As you trundle up the B3212 road from Dousland to Princetown which many today refer to as the Peek Hill Road you’ll be confronted with another of Dartmoor’s enigmas. In fact this road was once referred to in certain quarters as ‘Goadstone Hill‘ and just to the right of the road is a small pool of water known as ‘Goadstone Pond/Pool‘. Additionally somewhere in the vicinity was/is ‘The Goadstone’ whose exact location has over the years caused some debate. But firstly what is the meaning of the Goadstone place-name? Here again we come across some slight confusion because as brewer points out; “Other references to the stone, whichever of the two (see further on) it might be, call it the ‘Goat’s Stone’ or Goatstone, and this is referred to in the census of Walkhampton parish for the year 1851…” – p.242. So is the place-name ‘Goat Stone’ or ‘Goad’ Stone? Assuming that the ‘Goad’ element is the correct one what does this word refer to? To find a possible answer to this one must look to the neighbouring county of Cornwall. Back in the 1800s a Cornish dialect expert recorded that a ‘Goad’ was a small area of land which could be measured by the ‘goad’ or staff which was used when driving oxen. Traditionally these measured nine feet and an area of two goads square represented a yard of ground. So if taken a ‘Goad’ denoted a small area of land what context could this take on Dartmoor? Dave Brewer wrote; “... in A. K. Hamilton Jenkin’s Cornish Miner (p.49) he quotes from an early writer in reference to marking bounds ‘Then make they the Goad or Rodd pard (pared by slicing off the turf) four square being in length or shortness according to the number of workers in this Goad… Hamilton Jenkin goes on to say Goad – a land measure. It represents nine feet, and two goads spare is called a yard of ground.” – p.241. So possibly there is a mining connotation to the word and again Brewer suggests that this connection would have been a boundary stone associated with the Walkhampton Clay Sett.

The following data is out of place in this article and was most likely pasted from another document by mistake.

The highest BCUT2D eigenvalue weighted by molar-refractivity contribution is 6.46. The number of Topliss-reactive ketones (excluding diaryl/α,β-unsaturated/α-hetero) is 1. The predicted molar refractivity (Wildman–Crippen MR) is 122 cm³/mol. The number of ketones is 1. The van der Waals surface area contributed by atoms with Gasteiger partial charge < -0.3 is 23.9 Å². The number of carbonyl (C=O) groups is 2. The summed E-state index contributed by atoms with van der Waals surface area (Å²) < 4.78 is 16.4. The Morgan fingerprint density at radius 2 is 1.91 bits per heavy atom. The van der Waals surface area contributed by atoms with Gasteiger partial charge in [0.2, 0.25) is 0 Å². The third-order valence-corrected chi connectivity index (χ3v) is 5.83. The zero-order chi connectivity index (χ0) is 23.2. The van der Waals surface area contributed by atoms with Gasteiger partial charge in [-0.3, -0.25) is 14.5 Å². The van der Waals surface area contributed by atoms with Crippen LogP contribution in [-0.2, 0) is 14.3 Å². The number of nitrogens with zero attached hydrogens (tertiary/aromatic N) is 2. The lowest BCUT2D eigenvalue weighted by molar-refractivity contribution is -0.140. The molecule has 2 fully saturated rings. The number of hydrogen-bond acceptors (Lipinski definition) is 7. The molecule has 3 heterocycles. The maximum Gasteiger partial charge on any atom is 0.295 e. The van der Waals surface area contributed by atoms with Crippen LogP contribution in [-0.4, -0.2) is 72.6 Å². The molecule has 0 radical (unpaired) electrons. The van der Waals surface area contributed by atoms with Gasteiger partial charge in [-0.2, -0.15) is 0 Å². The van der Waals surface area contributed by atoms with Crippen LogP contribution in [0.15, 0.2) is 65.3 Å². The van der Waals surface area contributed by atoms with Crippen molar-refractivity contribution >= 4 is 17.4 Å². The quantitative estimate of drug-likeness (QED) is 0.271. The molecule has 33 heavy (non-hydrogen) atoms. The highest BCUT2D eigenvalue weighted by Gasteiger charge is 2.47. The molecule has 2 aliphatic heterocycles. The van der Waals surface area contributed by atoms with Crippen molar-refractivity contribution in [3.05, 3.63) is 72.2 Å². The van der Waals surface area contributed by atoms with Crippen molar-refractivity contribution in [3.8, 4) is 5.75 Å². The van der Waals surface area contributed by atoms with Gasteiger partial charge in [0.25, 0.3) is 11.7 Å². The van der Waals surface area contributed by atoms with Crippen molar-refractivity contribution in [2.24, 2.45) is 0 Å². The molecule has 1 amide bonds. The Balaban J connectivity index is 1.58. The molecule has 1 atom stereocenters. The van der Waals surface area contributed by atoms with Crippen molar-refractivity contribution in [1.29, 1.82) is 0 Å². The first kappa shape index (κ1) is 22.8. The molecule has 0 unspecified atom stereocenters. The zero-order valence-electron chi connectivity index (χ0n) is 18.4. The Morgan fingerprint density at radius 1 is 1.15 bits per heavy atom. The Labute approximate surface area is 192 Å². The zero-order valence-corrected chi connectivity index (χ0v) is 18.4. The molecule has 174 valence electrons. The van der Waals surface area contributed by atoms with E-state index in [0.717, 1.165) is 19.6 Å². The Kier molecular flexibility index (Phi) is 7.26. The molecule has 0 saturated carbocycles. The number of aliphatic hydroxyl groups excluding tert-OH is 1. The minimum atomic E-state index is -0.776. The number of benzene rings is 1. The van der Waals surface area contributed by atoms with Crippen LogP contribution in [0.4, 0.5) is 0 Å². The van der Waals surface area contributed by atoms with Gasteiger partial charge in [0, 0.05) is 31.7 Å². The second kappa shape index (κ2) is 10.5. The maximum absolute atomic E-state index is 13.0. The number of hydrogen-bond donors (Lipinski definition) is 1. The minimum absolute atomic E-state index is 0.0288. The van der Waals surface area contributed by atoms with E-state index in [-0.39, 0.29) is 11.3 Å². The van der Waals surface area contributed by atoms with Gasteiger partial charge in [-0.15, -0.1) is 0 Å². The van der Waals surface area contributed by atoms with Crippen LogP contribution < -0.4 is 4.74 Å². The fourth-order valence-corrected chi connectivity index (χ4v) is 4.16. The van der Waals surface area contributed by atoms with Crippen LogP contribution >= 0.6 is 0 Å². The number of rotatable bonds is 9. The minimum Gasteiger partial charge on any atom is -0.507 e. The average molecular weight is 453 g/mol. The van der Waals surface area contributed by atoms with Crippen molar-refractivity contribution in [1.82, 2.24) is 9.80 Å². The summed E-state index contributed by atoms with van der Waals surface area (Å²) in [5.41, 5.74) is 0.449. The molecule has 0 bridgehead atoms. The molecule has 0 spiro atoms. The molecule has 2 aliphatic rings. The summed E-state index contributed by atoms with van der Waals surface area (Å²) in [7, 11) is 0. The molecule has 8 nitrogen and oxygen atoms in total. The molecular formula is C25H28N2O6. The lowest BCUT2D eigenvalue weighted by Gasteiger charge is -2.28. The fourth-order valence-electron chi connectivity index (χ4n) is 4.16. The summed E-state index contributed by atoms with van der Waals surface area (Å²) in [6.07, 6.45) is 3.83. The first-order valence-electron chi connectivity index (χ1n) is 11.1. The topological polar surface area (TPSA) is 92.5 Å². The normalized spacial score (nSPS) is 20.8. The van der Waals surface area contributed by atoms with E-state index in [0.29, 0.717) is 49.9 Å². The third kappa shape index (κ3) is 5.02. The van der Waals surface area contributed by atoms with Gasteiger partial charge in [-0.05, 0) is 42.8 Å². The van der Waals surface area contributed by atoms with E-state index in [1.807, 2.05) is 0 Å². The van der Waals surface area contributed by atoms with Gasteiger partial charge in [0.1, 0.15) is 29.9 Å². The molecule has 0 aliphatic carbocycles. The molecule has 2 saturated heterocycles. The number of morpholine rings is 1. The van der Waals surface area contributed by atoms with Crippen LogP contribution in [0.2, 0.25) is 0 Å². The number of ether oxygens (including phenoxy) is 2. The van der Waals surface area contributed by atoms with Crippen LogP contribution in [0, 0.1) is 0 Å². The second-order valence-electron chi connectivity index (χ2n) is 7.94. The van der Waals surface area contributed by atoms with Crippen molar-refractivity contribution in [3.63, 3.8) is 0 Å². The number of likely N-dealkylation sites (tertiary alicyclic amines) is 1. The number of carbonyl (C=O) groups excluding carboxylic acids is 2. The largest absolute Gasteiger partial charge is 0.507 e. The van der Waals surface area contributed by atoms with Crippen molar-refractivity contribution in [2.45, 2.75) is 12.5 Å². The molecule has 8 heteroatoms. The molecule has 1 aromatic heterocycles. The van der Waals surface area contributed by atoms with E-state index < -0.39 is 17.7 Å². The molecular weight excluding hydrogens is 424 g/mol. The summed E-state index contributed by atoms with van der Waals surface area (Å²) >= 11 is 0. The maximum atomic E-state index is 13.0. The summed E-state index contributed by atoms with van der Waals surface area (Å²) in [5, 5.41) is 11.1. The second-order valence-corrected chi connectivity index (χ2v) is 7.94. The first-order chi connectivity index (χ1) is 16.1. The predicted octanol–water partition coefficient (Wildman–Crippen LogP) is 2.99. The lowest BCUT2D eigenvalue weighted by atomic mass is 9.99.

But then we come to the ‘Goat’ possibility, again Brewer has a possibility for this too when likening the ‘Goat’ element to that found both in the 1786 stannary bounds of Ashburton and Plympton. In the case of Plympton it was stated as; “Dunnagoat Stone in Wellake Lawe.”- p242. Also on northern Dartmoor are two tors with the word ‘goat’ appearing – Higher and Lower Dunna Goat, in this instance the English Place-Name Society suggest that the term ‘goat’ has been corrupted into the word ‘gate’. However, in all probability there never was a gate in the vicinity of the Goat Stone or it would have suggested the ‘Gate Stone’?
Then we come onto the next conundrum – where was the Goad/Goat Stone located? If you consult the most noted Dartmoor topographical writers once again there are two options presented:
“Half a mile further on we reach the twelfth milestone from Plymouth. This is known as the Goad’s Stone, and on the upper half of the face are some markings, but they are not really distinguishable.” – Crossing, 1990, p.91.
“The Exeter road enters the Moor at Peek Hill, not far from Dousland, and is carried over the shoulder of that eminence. On its northern side, and on the left of the way in going to Princetown, is a stone, which may not improbably be one of those erected some two centuries ago by the Plymouth Corporation. It is known as Goad’s Stone, and marks the point where a green track, coming up from Walkhampton, joins the highway. It is of small size, and is usually regarded as being an old milestone; some faint markings may be traced upon it, but whether they are artificial is doubtful.” – Crossing, 1987, p.38.
“Crossing states that the third milestone from Princetown stands at the junction of the track from the Walkhampton valley (via Routrundle) with the highway, that it bears indecipherable markings on its face and was formerly known ad the Goad Stone. There is now no stone in this position, the present milestone is some way south of the junction and, other than functional incisions, bears no sign of ciphers.” – Hemery, p.108.
So it’s a case of ‘you pays your money and takes your choice’ but to let Dave Brewer have the final say: “The Ordnance Survey six-inch maps of the 1880s and 1906 both show the track from Walkhampton going directly to the milestone on its way to Stanlake, crossing the highway as Crossing describes it; it is only the more modern maps that show the track from Walkhampton joining the highway further west opposite Goadstone Pond, exactly where, the older, rough unmarked stone is sited! More confusion, but the author thinks that this is what must correctly called the Goadstone.” – pp. 214 -242.
It can be assumed that Goadstone Pond has taken its name from the actual Goadstone and apart from being a convenient source of water for the moorland cattle, sheep and ponies it’s other claim to fame is that it never dries up. However in the drought conditions of 2018 it certainly did dry up thus revealing its true depth – not very deep.
Brewer, D. 2002. Dartmoor Boundary Markers. Tiverton: Halsgrove Publishing.
Crossing, W. 1987. Dartmoor’s Early Historic & Medieval Remains. Brixham: Quay Publications.
Crossing. W. 1990. Crossing’s Guide to Dartmoor. Newton Abbot: Peninsula Press.
Hemery, E. 1983. High Dartmoor. London: Robert Hale Ltd.